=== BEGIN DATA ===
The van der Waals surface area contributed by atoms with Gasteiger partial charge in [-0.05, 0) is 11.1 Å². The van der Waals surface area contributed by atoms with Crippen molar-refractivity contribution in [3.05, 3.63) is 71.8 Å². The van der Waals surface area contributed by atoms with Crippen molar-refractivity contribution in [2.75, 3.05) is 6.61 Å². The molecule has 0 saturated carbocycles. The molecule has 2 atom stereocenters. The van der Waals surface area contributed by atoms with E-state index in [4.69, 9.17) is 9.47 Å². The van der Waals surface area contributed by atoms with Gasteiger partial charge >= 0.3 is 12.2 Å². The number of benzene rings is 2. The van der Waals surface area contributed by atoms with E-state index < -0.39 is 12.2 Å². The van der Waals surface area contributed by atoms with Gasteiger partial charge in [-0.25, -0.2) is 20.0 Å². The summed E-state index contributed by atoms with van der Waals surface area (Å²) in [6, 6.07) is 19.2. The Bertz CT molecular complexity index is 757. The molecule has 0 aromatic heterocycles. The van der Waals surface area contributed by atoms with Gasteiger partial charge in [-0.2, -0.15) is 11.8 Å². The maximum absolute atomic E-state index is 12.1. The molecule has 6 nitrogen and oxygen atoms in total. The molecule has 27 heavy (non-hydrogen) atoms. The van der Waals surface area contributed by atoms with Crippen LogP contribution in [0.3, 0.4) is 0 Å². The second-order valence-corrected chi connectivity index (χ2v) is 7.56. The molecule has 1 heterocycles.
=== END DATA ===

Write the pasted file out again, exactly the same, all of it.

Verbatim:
The van der Waals surface area contributed by atoms with Gasteiger partial charge in [-0.05, 0) is 11.1 Å². The van der Waals surface area contributed by atoms with Crippen molar-refractivity contribution in [3.05, 3.63) is 71.8 Å². The van der Waals surface area contributed by atoms with Crippen molar-refractivity contribution in [2.75, 3.05) is 6.61 Å². The molecule has 0 saturated carbocycles. The molecule has 2 atom stereocenters. The van der Waals surface area contributed by atoms with E-state index in [4.69, 9.17) is 9.47 Å². The van der Waals surface area contributed by atoms with Gasteiger partial charge >= 0.3 is 12.2 Å². The number of benzene rings is 2. The van der Waals surface area contributed by atoms with E-state index < -0.39 is 12.2 Å². The van der Waals surface area contributed by atoms with Gasteiger partial charge in [-0.25, -0.2) is 20.0 Å². The summed E-state index contributed by atoms with van der Waals surface area (Å²) in [6, 6.07) is 19.2. The Bertz CT molecular complexity index is 757. The molecule has 0 aromatic heterocycles. The van der Waals surface area contributed by atoms with Gasteiger partial charge in [-0.2, -0.15) is 11.8 Å². The maximum absolute atomic E-state index is 12.1. The molecule has 6 nitrogen and oxygen atoms in total. The molecule has 27 heavy (non-hydrogen) atoms. The van der Waals surface area contributed by atoms with Crippen LogP contribution in [0.3, 0.4) is 0 Å². The second-order valence-corrected chi connectivity index (χ2v) is 7.56. The molecule has 1 heterocycles.